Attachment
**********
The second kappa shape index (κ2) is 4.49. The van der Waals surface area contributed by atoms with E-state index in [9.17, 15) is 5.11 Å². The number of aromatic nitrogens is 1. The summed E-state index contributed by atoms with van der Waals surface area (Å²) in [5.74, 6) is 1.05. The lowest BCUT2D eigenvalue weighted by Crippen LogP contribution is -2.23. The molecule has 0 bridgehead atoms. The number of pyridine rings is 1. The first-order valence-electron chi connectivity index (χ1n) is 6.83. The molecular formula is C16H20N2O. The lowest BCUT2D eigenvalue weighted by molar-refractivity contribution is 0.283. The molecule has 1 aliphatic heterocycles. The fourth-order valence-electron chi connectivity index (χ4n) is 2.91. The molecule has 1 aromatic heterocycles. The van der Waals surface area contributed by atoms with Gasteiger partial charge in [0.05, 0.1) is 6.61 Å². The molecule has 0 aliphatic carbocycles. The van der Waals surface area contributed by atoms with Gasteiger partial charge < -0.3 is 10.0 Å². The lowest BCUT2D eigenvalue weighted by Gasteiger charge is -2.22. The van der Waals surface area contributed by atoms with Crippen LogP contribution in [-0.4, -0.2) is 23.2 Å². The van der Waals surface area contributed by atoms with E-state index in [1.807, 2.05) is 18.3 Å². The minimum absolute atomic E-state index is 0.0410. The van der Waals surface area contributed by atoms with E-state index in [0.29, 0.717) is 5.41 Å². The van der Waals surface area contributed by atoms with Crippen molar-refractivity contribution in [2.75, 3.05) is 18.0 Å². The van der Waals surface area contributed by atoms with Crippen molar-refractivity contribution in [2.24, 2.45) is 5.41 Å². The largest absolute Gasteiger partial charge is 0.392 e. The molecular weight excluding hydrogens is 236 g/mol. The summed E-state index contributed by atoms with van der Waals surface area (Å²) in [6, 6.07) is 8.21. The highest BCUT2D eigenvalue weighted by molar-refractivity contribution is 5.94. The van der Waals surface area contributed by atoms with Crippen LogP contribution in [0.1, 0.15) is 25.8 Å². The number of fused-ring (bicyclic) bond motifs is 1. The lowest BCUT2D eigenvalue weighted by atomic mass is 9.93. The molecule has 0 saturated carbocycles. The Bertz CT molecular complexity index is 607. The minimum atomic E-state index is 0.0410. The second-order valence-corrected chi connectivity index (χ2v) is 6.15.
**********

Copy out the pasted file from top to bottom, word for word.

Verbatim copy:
The second kappa shape index (κ2) is 4.49. The van der Waals surface area contributed by atoms with E-state index in [9.17, 15) is 5.11 Å². The number of aromatic nitrogens is 1. The summed E-state index contributed by atoms with van der Waals surface area (Å²) in [5.74, 6) is 1.05. The lowest BCUT2D eigenvalue weighted by Crippen LogP contribution is -2.23. The molecule has 0 bridgehead atoms. The number of pyridine rings is 1. The first-order valence-electron chi connectivity index (χ1n) is 6.83. The molecular formula is C16H20N2O. The lowest BCUT2D eigenvalue weighted by molar-refractivity contribution is 0.283. The molecule has 1 aliphatic heterocycles. The fourth-order valence-electron chi connectivity index (χ4n) is 2.91. The molecule has 1 aromatic heterocycles. The van der Waals surface area contributed by atoms with Gasteiger partial charge in [0.05, 0.1) is 6.61 Å². The molecule has 0 aliphatic carbocycles. The van der Waals surface area contributed by atoms with Gasteiger partial charge < -0.3 is 10.0 Å². The lowest BCUT2D eigenvalue weighted by Gasteiger charge is -2.22. The van der Waals surface area contributed by atoms with Crippen LogP contribution in [-0.4, -0.2) is 23.2 Å². The van der Waals surface area contributed by atoms with E-state index in [1.807, 2.05) is 18.3 Å². The minimum absolute atomic E-state index is 0.0410. The van der Waals surface area contributed by atoms with E-state index in [0.29, 0.717) is 5.41 Å². The van der Waals surface area contributed by atoms with Crippen molar-refractivity contribution in [2.75, 3.05) is 18.0 Å². The van der Waals surface area contributed by atoms with Crippen molar-refractivity contribution in [2.24, 2.45) is 5.41 Å². The largest absolute Gasteiger partial charge is 0.392 e. The molecular weight excluding hydrogens is 236 g/mol. The summed E-state index contributed by atoms with van der Waals surface area (Å²) in [6, 6.07) is 8.21. The highest BCUT2D eigenvalue weighted by molar-refractivity contribution is 5.94. The van der Waals surface area contributed by atoms with Crippen LogP contribution in [0.1, 0.15) is 25.8 Å². The number of fused-ring (bicyclic) bond motifs is 1. The lowest BCUT2D eigenvalue weighted by atomic mass is 9.93. The molecule has 0 saturated carbocycles. The Bertz CT molecular complexity index is 607. The minimum atomic E-state index is 0.0410. The second-order valence-corrected chi connectivity index (χ2v) is 6.15.